This is any crowdfunding campaign that has no financial return to the investors or contributors. It doesn’t necessarily have to be a charitable project or company - it could simply be you asking people for donations from the kindness of their hearts. That being said, the majority of donation-based crowdfunding initiatives are for research or charitable purposes - for example, two donation based crowdfunding campaigns I’ve seen recently were asking for help with medical bills and ocean research. In terms of business, this perhaps isn’t the most popular form of crowdfunding, but it can still be effective, in particular if your product or service has the possibility of making a real change.
Equity-based crowdfunding allows contributors to become part-owners of your company. Essentially they trade money for equity shares, meaning you get the funds for your start-up, and they get to own a little bit of your company. As equity owners, your investors gain a share of your profits - this may be one of the more popular forms of crowdfunding and is typically a lot more like your traditional forms of raising capital. The difference is, you have the potential to reach more investors. However, for many companies that don’t wish to give away ownership, this may not be the route they want to take.
If you want something between donation-based and equity-based crowdfunding, rewards-based might be the best option for you. This is where an individual contributes to your business, and in exchange, they gain a “reward”. This may be in the form of a product or service that your company offers. This is a very popular option, especially for those who want investors but don’t feel comfortable trading off shares of their company. Platforms like Fundable, Patreon and Kickstarter, all thrive on rewards-based crowdfunding. A few examples of rewards which may work for you are:
- Pre-orders: You give backers a copy of the product that you’re trying to raise capital for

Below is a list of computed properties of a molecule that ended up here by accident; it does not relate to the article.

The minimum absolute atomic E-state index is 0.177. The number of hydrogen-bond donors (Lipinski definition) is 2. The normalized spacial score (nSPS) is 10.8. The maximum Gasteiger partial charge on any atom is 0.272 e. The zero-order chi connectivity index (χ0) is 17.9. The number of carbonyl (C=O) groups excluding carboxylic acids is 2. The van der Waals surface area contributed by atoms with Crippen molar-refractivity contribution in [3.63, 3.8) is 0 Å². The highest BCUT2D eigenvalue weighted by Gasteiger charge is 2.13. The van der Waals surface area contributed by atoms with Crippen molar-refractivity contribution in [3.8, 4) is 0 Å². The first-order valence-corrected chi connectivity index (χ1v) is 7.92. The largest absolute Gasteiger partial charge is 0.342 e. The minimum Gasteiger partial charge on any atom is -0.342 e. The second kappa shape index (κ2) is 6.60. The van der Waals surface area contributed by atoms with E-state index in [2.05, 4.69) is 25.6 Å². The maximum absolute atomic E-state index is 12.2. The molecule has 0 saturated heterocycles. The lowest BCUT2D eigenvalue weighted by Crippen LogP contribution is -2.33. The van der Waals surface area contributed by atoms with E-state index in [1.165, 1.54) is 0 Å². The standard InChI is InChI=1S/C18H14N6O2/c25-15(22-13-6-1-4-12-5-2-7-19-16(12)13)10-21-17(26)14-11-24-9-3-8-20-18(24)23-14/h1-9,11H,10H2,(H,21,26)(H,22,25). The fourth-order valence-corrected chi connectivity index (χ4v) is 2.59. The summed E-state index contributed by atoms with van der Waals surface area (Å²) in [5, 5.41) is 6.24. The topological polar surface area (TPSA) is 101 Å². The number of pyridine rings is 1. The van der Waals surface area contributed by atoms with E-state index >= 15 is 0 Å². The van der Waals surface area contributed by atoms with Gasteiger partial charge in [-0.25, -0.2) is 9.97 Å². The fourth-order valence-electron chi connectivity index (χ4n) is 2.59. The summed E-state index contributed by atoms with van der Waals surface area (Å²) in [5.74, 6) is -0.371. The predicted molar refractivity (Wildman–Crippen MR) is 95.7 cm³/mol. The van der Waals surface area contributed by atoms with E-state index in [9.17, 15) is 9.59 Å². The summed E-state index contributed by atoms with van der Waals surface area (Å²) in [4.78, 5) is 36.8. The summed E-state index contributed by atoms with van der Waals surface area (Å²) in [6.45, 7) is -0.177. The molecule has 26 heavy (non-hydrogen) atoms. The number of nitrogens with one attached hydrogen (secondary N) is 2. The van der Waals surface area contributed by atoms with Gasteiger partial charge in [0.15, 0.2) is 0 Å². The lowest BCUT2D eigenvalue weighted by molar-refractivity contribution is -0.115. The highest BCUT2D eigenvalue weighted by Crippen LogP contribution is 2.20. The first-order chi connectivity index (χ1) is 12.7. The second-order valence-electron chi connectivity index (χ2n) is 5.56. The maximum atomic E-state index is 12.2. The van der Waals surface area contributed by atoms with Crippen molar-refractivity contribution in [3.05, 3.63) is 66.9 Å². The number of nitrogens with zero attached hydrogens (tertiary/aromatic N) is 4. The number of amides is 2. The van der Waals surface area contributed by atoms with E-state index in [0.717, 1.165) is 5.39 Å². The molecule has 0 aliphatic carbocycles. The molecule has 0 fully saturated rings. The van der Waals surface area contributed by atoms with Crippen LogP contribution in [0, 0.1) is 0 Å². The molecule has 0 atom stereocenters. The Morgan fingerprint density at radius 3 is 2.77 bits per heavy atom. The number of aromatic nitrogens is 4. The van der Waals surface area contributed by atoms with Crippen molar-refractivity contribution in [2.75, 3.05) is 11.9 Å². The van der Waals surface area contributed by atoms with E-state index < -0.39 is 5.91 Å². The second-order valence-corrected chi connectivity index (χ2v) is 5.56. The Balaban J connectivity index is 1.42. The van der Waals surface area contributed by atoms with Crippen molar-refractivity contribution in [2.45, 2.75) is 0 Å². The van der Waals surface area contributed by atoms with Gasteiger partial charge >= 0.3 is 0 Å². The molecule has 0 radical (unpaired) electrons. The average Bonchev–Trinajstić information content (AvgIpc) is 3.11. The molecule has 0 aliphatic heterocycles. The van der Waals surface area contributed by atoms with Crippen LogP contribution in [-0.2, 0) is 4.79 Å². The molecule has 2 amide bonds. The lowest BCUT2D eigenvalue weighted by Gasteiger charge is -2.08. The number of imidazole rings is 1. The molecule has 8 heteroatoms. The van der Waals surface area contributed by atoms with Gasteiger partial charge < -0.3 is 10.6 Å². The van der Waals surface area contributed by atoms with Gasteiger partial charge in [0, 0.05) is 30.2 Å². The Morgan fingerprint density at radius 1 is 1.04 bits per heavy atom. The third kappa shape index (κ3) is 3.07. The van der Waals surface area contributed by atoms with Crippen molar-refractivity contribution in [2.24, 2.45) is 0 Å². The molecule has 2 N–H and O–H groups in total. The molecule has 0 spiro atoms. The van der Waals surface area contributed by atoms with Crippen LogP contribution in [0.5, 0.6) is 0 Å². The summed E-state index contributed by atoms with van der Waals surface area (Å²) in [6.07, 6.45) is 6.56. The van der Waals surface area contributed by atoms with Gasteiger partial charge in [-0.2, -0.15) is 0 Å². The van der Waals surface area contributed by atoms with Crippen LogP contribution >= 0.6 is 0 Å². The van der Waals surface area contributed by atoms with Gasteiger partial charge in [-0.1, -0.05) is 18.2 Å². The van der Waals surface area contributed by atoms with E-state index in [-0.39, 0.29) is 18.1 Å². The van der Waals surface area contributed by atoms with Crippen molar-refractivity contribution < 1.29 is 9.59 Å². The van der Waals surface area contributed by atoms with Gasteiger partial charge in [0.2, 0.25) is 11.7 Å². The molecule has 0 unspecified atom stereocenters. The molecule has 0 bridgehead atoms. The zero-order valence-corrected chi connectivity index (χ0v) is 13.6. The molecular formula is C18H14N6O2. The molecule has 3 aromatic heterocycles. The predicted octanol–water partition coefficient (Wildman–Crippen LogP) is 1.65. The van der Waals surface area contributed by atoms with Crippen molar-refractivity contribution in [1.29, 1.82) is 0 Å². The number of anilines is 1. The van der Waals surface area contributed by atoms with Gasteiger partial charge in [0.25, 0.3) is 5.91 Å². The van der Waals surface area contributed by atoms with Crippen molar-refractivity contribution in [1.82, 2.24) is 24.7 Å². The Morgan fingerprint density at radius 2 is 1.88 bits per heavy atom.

- Recognition: In the modern world, even a small shout out can be enough for many people. They can donate a small amount and they’ll get mentioned on their website
- Services: You can offer to write code, or edit somebody’s writing for a small fee. You’ll be surprised at how much money you can make from this.
Overall, crowdfunding can be an effective way to earn money for your passion, reach new people, and get your vision off the ground - without having to follow the traditional route.
This article was written by an independent third party and the views contained within are not necessarily the views of Barclays. This article is designed to help you with your independent research and business decisions. This page contains [link(s) to third party websites and resources that we (Barclays) are not providing or recommending to you. The information contained in this article is correct at the time of publishing. We recommend that you carry out your own independent research before you make any decisions that will impact your business.
Barclays (including its employees, Directors and agents) accepts no responsibility and shall have no liability in contract, tort or otherwise to any person in connection with this content or the use of or reliance on any information or data set out in this content unless it expressly agrees otherwise in writing. It does not constitute an offer to sell or buy any security, investment, financial product or service and does not constitute investment, professional, legal or tax advice, or a recommendation with respect to any securities or financial instruments.
The information, statements and opinions contained on this page are of a general nature only and do not take into account your individual circumstances including any laws, policies, procedures or practices you, or your employer or businesses may have or be subject to. Although the statements of fact on this page have been obtained from and are based upon sources that Barclays believes to be reliable, Barclays does not guarantee their accuracy or completeness.